HEPA Vs Carbon Filters – What’s the Difference?

Understanding how an air purifier works is a huge step to better knowledge about the air surrounding you. These are usually simple devices without many fancy options, mainly focused on filtration technology. Most commonly, they use HEPA and activated carbon filters. The better the filtration technology, the more reliable and efficient the air purifier. 

The difference between HEPA and Carbon Filters
An activated carbon and a HEPA filter on the office table. Photo: Airpurifierfirst.com / Milan Antonic

But does your air purifier really need both HEPA and activated carbon filters? What is their job in an air purifier, and is there any difference between them?

In this article, I’ll answer all these questions by providing examples, sharing my personal experience, comparing results from performance tests, and discussing studies on when it’s best to use HEPA and activated carbon filters.

In short, both filter types are essential for air purifiers because they remove different pollutants from the air. HEPA filters effectively capture particulate matter, while activated carbon filters efficiently adsorb VOCs and particles, even those much smaller than 0.3 microns.

What Do HEPA Filters Do?

HEPA stands for High-Efficiency Particulate Air filter. It’s the most important filtration stage in most air purifiers due to its ability to capture small particles such as dust, pollen, mold spores, and viruses.

A close-up view of a HEPA filter
A close-up view of a HEPA filter. Photo: Airpurifierfirst.com / Milan Antonic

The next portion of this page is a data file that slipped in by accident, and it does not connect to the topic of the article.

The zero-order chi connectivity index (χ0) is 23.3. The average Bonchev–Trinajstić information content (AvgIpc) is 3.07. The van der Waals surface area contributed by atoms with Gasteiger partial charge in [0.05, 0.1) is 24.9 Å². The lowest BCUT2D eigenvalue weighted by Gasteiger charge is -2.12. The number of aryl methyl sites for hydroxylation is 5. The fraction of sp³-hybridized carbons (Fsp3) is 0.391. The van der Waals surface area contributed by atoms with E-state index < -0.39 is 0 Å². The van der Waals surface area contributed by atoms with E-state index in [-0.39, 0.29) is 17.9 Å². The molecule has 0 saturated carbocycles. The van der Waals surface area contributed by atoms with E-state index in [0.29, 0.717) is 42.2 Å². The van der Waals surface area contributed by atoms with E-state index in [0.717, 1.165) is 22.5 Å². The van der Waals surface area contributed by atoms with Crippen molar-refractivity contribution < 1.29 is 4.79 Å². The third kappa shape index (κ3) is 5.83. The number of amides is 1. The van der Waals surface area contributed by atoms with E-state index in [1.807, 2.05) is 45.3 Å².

There are many variants of HEPA filters, such as HEPA-Type, HEPA, True HEPA, HEPASilent, and similar. However, most of the air purifiers I have tested here on the Air Purifiers First use a True HEPA filter. This is the most represented one because of its high efficiency.

A true HEPA filter removes 99.97% of airborne particles as small as 0.3 microns. This ensures capturing particles such as dust, pollen, mold spores, viruses, and similar, drastically improving your home’s air quality.

Interesting fact.

Nine out of ten air purifiers we have tested use a True HEPA filter.

The high efficiency and huge popularity make HEPA filters often seen inside vacuums, cars, or in HVAC systems. What is also characteristic of HEPA filters are affordable price and long durability.

However, HEPA filters have limited ability to filter gases, odors, volatile organic compounds (VOCs), and smoke. This is where activated carbon filters dominate because of their adsorption capabilities.

What Do Activated Carbon Filters Do?

Activated carbon filters are pretty different from HEPA filters. These filters adsorb particles from the air instead of capturing them.

A close-up view of a pellet-based activated carbon filter
A close-up view of a pellet-based activated carbon filter. Photo: Airpurifierfirst.com / Milan Antonic

According to the University of Readings research, an activated carbon filter effectively adsorbs formaldehyde, benzene, ammonia, etc. This research proves this filter’s efficiency in fighting different odors and gases. HEPA filters, on the other hand, are noneffective against these pollutants.

Did you know?

An average carbon filter can adsorb particles smaller than 0.3 microns.

Carbon filters are characterized by not being as affordable as HEPA filters and also by frequent replacement. These filters are made of organic raw materials that significantly increase their price and cause many air purifier manufacturers to use less carbon in their filters.